On November 5, Pokémon the Movie: I Choose You was released to theaters across the United States to celebrate the anime's 20th anniversary. Billed as a loose retelling of the show's first two seasons, it's packaged nostalgia for those of us lucky enough to be children at the height of Pokémania.
But it also raises important questions.
If nearly 20 years have passed since Pokémon: The First Movie's release, does that mean it's time to check in on our childhood Pokémon cards? Should we dig our old binders out of storage? Should we see if our predictions about the cards growing worth were right? The answer to all of these questions is, of course, yes.
It's been nearly two decades since the 'First Generation' of English Pokémon Cards launched. These sets focus on the original 151 Pokémon and were released from early 1999 to July 2000. In order, they include Base Set, Jungle, Fossil, Base Set 2, Team Rocket, Gym Heroes, and Gym Challenge.
The good news is their values have generally risen since their release.
A representative from Collector's Cache, a leader in online Pokémon Card selling, told SYFY WIRE that while "there are periods when [their value] has stagnated… it's now just a steady rise with scarcity increasing." There are many standout rare cards from these sets, as well.
The most valuable card on Collector's Cache in this early generation is a 1st Edition (read: limited release) Base Set, Holo Charizard, which retails for just under $600. The following nine most valuable cards are similarly 1st Edition Holos from Base Set, ranging from prices of $314.99 (Blastoise) to $98.99 (Chansey).
Of course, even a 'heavily played' regular edition Base Set Charizard (this is the one we all drooled over about during recess) currently retails for $34.99 on the site, showing that your cards don't have to be super rare to be valuable. Many Holos and Rares in these first sets routinely sell in the $10-50 range on the site. Lesser cards can also be worth significant money in bulk. If you're looking to sell them, there are more than a few good options available — though you should be careful how you unload them.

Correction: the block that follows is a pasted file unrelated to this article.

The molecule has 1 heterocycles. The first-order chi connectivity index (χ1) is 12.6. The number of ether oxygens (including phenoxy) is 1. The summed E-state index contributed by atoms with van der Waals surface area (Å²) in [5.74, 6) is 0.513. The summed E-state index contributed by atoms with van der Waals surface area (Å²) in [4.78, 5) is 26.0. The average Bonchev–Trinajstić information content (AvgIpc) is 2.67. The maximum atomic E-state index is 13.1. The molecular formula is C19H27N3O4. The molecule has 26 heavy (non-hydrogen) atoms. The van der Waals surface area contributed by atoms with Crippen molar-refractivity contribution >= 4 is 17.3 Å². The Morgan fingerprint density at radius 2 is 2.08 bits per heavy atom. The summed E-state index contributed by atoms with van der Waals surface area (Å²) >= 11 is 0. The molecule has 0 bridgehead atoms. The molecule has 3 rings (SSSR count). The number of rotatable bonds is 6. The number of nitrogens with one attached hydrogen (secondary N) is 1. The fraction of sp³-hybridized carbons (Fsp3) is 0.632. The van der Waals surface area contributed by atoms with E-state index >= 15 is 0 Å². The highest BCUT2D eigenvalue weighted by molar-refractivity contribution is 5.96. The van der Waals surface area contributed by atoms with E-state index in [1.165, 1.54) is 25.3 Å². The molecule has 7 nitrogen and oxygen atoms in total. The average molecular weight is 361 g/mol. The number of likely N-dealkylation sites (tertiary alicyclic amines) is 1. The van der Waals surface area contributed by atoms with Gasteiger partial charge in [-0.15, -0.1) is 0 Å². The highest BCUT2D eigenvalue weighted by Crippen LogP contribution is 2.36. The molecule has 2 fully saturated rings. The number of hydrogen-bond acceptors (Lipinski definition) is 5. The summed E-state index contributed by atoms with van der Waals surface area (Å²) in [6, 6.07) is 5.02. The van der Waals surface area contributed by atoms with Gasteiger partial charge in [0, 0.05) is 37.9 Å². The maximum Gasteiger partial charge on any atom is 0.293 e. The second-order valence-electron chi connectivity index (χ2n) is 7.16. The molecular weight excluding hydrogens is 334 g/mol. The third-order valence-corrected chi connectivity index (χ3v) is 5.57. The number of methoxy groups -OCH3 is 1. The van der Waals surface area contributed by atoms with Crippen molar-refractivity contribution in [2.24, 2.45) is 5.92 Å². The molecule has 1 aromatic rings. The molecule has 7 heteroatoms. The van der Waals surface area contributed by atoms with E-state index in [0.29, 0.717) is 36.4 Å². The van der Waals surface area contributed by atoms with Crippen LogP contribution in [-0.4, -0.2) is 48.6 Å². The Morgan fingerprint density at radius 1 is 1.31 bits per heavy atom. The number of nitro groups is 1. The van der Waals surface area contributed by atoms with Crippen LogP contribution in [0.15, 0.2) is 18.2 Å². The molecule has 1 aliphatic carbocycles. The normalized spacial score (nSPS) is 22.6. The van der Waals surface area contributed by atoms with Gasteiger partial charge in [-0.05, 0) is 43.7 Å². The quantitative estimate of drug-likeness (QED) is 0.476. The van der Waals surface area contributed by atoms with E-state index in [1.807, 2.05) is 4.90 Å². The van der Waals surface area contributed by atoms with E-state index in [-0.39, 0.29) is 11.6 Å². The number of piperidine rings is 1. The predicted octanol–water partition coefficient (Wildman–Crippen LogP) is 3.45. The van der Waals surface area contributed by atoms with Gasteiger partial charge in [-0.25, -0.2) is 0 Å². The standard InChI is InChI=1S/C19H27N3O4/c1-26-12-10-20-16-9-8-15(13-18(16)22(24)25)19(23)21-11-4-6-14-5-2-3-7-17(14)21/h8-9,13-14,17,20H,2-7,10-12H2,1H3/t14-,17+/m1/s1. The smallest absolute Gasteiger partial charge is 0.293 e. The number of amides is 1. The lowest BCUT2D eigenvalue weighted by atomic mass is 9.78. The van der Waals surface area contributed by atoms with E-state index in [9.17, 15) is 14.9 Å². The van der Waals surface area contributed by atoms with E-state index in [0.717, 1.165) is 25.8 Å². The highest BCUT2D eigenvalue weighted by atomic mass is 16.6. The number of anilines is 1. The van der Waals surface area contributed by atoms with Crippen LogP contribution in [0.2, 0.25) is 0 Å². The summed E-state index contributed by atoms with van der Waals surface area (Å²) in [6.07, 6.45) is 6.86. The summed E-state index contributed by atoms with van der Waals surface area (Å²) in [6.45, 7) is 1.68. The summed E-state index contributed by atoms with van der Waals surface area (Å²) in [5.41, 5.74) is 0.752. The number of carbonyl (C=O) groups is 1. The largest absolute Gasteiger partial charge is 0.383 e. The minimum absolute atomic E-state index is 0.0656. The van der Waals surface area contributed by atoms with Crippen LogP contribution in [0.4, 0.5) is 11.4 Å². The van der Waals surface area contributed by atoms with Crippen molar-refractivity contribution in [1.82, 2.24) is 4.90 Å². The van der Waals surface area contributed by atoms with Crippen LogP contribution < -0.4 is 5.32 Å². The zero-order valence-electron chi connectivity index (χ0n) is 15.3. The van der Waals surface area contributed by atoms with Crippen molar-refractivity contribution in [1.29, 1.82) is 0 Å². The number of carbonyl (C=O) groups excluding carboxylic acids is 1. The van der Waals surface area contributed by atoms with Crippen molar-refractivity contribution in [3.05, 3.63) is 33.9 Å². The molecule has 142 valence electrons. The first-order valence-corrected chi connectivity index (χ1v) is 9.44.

Last year, around the release of Pokémon Go, a few articles about Pokémon card valuation appeared. These were mostly based on eBay asking prices. This method fails to take into account how much money the seller actually earned in the transaction. If you are looking to figure out how much you can consistently earn for your cards on eBay, then you should look for how much similar cards sold for.
Outside of eBay, there are a handful of reputable sites that will buy your cards from you, including TrollandToad, PokeOrder, and even Collector’s Cache for unopened packs. I've sold cards in this manner in the past. It's generally the quickest way to offload them in bulk, though I recommend doing a trial run with less valuable cards first to see how the process works.
And if you plan on keeping them around, that same representative from Collector's Cache suggests storing them in a "cool, dark place with low humidity" and in plastic sleeves. As fans grow older, and the cards' value steadily rise, now's a good time to make sure they're stored properly. Whether you do this for nostalgia's sake or your own future earnings is up to you.